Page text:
Sunday mass is a struggle for us with our two toddlers ages 3 and 1. We’re usually grateful if we can hold off the meltdowns until the homily. Luckily, we have a nice cry room and can still fully participate. During the week, Husband and I take turns attending mass sans children. It’s a treat!

    • http://www.facebook.com/people/Alex-Weber/100002354681054 Alex Weber

      We’ve got 5 and there is almost always a meltdown. We just take turns going out with the kid that’s melting down. It’s always a nice miracle when we can get through with no crying.

  • Felini

    My brother brought down the house singing “Jesus had a little lamb”.

  • Robert A. Rowland

    Children do belong at Mass with their parents. Recenrlly hundreds of student from CCD classes were brought in groups to Mass, and it was one of the most distracting experience I have had at Mass. They were unruly, there seemed to be little respect for the liturgy, and those who received Communion made no sign of respect, and they are obviously being taught to violate the rubrics and raise their hands and arms during the Our Father. What has VCII wrought without emphasis on discipline and doctrine?

  • Joan

    Jesus wants the “texting” teens too. So often there is criticism and judgment of kids of all ages. We must rejoice that they are all there as part of the Body of Christ and let God do the work of touching their hearts and souls.

  • Kristin

    Two weeks ago as our family (7 children ages 11-2weeks) walked up for communion our two year old marched right up ahead of us and stood before the priest with her little hands outstretched to receive the host. It was so sweet. Of all our children she’s the hardest one to take to mass right now, but she has clearly been watching us and knows there must be something important in that little round wafer we eat each week.

  • Carol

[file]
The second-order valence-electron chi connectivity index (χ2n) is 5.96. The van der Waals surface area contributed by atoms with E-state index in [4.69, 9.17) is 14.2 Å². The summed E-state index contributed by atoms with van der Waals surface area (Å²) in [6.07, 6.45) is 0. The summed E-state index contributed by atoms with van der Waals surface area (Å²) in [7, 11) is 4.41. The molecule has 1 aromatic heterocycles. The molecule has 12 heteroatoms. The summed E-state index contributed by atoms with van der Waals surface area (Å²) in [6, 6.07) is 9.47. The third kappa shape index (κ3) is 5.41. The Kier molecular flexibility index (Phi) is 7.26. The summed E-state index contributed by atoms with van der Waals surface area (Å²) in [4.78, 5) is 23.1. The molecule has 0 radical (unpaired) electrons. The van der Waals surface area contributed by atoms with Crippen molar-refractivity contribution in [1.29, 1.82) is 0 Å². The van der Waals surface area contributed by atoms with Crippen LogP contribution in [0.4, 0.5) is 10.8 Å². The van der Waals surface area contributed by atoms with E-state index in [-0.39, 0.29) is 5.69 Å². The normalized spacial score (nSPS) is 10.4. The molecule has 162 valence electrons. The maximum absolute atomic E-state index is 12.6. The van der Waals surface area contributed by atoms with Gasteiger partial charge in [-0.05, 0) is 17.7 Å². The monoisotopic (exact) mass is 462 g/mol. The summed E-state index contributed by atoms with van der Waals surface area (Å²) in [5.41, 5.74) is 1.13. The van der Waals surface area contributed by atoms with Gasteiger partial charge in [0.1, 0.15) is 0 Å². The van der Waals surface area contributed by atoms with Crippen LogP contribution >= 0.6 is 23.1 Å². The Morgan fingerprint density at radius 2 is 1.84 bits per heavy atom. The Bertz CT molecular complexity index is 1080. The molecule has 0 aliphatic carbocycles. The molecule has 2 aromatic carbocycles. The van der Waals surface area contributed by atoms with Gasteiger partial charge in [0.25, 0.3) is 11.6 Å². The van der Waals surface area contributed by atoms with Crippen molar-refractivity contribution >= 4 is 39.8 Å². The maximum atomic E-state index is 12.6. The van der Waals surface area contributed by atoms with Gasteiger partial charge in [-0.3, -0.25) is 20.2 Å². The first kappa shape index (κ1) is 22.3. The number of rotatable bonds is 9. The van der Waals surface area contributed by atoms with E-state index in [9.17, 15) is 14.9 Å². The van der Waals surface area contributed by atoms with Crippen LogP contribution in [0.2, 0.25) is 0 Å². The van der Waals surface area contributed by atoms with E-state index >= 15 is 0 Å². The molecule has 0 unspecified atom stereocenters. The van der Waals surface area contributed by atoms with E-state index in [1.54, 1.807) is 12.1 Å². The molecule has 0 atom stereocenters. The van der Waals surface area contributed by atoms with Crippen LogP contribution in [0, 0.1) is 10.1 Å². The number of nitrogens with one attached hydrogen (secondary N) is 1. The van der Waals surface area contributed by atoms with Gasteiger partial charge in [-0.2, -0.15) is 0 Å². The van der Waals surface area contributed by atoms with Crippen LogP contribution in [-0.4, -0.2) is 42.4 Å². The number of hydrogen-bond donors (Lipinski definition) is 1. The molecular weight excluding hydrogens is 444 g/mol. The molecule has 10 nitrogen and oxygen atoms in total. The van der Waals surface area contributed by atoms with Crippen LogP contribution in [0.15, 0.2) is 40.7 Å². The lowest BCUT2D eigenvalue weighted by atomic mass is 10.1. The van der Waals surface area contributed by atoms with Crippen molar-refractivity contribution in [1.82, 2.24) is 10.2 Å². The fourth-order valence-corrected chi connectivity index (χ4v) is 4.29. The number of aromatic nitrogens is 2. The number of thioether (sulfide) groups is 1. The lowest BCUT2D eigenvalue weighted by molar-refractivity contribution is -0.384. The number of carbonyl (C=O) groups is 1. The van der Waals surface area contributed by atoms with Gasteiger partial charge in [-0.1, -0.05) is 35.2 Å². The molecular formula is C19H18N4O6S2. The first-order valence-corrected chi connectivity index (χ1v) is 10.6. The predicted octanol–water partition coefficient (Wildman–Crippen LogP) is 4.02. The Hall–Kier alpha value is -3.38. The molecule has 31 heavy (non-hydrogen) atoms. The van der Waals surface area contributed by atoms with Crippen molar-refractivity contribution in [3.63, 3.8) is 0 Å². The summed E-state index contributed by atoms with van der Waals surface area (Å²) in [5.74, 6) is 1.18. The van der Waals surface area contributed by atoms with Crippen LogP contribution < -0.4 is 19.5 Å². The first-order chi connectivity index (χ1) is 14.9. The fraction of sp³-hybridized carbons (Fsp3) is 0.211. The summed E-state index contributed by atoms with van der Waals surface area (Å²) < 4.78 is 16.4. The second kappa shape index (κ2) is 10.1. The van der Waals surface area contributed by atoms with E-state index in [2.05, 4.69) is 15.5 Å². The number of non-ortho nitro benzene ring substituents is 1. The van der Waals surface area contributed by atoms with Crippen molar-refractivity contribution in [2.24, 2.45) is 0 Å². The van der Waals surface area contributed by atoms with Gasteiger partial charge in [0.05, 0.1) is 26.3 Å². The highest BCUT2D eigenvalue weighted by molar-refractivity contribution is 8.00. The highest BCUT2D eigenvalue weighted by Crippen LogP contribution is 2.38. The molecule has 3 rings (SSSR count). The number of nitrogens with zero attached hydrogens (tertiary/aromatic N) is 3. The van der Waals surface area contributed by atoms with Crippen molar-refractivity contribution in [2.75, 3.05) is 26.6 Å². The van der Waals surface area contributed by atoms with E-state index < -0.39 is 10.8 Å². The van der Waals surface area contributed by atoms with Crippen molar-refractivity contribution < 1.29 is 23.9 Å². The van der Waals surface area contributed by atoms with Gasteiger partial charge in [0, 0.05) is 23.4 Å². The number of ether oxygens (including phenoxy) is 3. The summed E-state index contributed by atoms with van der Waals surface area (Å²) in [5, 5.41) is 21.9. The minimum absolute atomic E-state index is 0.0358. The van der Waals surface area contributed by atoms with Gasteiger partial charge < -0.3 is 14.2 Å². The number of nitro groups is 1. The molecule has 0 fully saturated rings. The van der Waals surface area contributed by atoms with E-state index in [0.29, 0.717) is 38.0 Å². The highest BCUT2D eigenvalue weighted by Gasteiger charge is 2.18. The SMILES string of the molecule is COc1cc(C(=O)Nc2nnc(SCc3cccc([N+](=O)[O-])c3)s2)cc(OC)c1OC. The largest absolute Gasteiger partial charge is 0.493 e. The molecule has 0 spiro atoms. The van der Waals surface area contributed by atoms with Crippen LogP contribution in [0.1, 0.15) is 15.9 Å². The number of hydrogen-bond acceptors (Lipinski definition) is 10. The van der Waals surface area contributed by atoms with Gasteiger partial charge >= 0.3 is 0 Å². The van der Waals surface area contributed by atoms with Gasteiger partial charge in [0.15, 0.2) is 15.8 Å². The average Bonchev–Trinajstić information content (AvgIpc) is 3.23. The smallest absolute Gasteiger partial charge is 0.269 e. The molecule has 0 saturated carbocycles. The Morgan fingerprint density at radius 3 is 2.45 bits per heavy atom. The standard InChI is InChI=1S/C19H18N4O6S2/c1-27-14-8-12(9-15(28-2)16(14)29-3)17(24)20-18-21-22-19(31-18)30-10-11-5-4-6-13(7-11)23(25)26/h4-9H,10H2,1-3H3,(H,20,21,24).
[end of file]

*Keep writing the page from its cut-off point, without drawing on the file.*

I had a priest scold me for leaving with my new baby in front of everyone. She was a newborn and about to go off – she was like an egg timer that way. Anyway, I was leaving, daily mass mind you, a few minutes early hoping she wouldn’t disrupt people if she started crying. I had been a mother for about 8 weeks. The priest said into the microphone that he didn’t want people to leave early and 5 minutes shouldn’t make a difference. I felt awful – this was such a horrible painful experience for me. I was trying to think of others praying and everyone turned and stared at me. I refused to take my kids to mass until they were 7 and required to go. I try so hard to be respectful with them even now but I think so many priests are too hard on parents.

    • http://www.facebook.com/people/Alex-Weber/100002354681054 Alex Weber

      I’m sorry that happened to you Carol.

    • Kim Wetzel-Williams

      Priests seem to fall into 2 categories — kind of like the laity — those who think families with children should sit in the front pew so the children can see everything, and those who think families with children should sit in the back and don’t let those kids make a single noise. Sooner or later, every family with children feels insulted one way or another. Parents have to, to a large degree, let it roll off their backs, offer it up, and do what works best in their family. My family sat up front until I was 12 and my baby brother refused to stay quiet — something neither my sister nor I had ever dared in the face of parental authority. The day the priest asked my parents to remove Master Chatterbox was the day we started sitting in the next to last pew, just in front of the ushers’ reserved spots. In other words, what worked for the first two kids, didn’t work for the third and families adapt.

  • Mom of3

    I had a terrible experience at mass this morning regarding my crying 3yo. I left in tears and later even called our Pastor. He-and this story -reminded me that my children Belong in Church. There is a cry room- which is too much fun for the littlest kids. Yes, my daughter was getting loud. Yes I was trying to calm her. But I choose to stay at the pew with my other children and complete the mass. My husband is out of town, so it was pack up 4 of us just before Eucharist or just cuddle her thru it.

    It was the right thing to do. Most every Sunday, children’s behavior gets better.

    (I’m also a believer in kids in the front prws so that they can see the action. I assumed that’s why the congregation left those front5 pews empty. !)